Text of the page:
As part of their work to reduce the population at Waupun Correctional Institution, Gov. Evers is directing DOC to review movements that can occur across the corrections enterprise. Gov. Evers is directing the DOC to transition Waupun Correctional Institution to single-cell occupancy by March 1, 2024, which will require transferring approximately 220 individuals in our care. This will help take the pressure off security vacancies at Waupun Correctional Institution, allowing the facility to continue to move towards safely increasing movement and single-cell housing. 

Restoring regular movement
The Evers Administration today also announced additional new steps building upon DOC’s ongoing efforts to restore regular movement at correctional institutions. Both Waupun and Green Bay Correctional Institutions will continue to evaluate the need for movement modifications, and the DOC continues to work every day to restore regular movement at both institutions. 

Since April 2023, Waupun Correctional Institution has been able to increase operations in a number of areas, including work assignments in food service, health services, laundry, law library, restricted housing unit, sanitation, social services, and housing units. Telephone calls continue to be made available in living quarters. Additionally, “passes”—used by people in DOC care to travel within correctional institutions—for services such as attorney visits/telephone calls, health service, law library, psychiatry appointments, psychology appointments, records office, and video court appearances/telephone calls have consistently averaged over 500 per week. Likewise, religious services are being provided for individuals in our care at Waupun Correctional Institution, and DOC is working expediently towards making video visitation possible, both from an equipment and staffing perspective. Effective today, and with the goal of safely maximizing movement within the facility, the number of administrative rules suspended at Waupun Correctional Institution was reduced, and only rules related to visitation, personal hygiene frequency, and recreation time remain suspended due to ongoing staffing challenges. 

Green Bay Correctional Institution is consistently facilitating movement for the following services: attorney meetings, cell front educational services, chapel services, court calls, digitally formatted legal material reviews, file reviews, GED testing, virtual visits, health services unit, law library, pastoral visits, psychological services, restrictive housing unit programming, and test of adult basic education throughout the week while recreation is currently offered once per week. Effective today, and with the goal of safely maximizing movement within the facility, the number of administrative rules suspended at Green Bay Correctional Institution was reduced, and only rules related to visitation and recreation time remain suspended due to ongoing staffing challenges.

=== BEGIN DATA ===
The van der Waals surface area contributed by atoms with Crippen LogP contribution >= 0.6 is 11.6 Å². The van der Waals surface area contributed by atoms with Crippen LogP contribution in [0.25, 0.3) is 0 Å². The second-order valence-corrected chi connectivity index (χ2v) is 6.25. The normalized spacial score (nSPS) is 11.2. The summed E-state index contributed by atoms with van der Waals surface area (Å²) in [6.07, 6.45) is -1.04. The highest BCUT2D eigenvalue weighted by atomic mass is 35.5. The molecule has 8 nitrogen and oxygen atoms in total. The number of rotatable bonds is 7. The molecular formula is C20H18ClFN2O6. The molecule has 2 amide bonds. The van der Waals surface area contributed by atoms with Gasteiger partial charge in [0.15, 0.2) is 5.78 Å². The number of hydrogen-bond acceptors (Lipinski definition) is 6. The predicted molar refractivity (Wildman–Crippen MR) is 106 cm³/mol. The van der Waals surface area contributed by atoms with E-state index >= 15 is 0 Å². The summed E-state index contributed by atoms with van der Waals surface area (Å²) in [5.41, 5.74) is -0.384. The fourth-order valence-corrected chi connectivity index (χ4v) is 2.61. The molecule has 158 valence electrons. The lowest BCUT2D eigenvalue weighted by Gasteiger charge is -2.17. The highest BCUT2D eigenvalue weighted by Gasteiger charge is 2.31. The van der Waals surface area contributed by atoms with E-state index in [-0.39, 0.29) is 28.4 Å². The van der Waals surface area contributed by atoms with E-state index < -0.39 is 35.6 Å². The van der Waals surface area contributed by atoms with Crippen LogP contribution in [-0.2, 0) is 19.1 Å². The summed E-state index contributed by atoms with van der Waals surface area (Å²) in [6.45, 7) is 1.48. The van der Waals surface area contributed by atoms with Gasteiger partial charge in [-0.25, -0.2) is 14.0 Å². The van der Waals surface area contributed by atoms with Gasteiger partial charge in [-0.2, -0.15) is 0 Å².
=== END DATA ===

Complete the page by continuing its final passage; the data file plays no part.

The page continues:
Bolstering emergency response and rounds policies
The DOC continues to reinforce best practices in safety and security procedures and is updating its policies to further those efforts. The department is making policy updates aimed at ensuring swift response to an individual in DOC care who are experiencing distress and further bolstering staff round frequency and quality across all correctional institutions, including setting a minimum frequency of 30 minutes for security rounds in restrictive housing units. Each DOC institution must conduct a thorough review of its procedures to ensure compliance and alignment no later than Dec. 15, 2023, with priority emphasis on restrictive housing. 

Reducing use of restricted housing
The DOC is finalizing updates to its policies to reduce the use of restricted housing while maintaining DOC staff safety. Among the changes announced today include restricting the overall amount of time an individual may spend in restrictive housing, requiring higher approval for restrictive housing unit disciplinary dispositions over 120 days, and further limiting use of restrictive housing for certain rule violations by individuals with a serious mental health diagnosis. The proposed policy changes aim to:
  • Align reasons for placement in restrictive housing to minimize variation across the system;
  • Align the length of stay in restrictive housing to minimize variation across the system;
  • Increase programming across all restrictive housing stays; and
  • Take special actions related to those with serious mental illness assigned to restrictive housing.
An online version of this release is available here.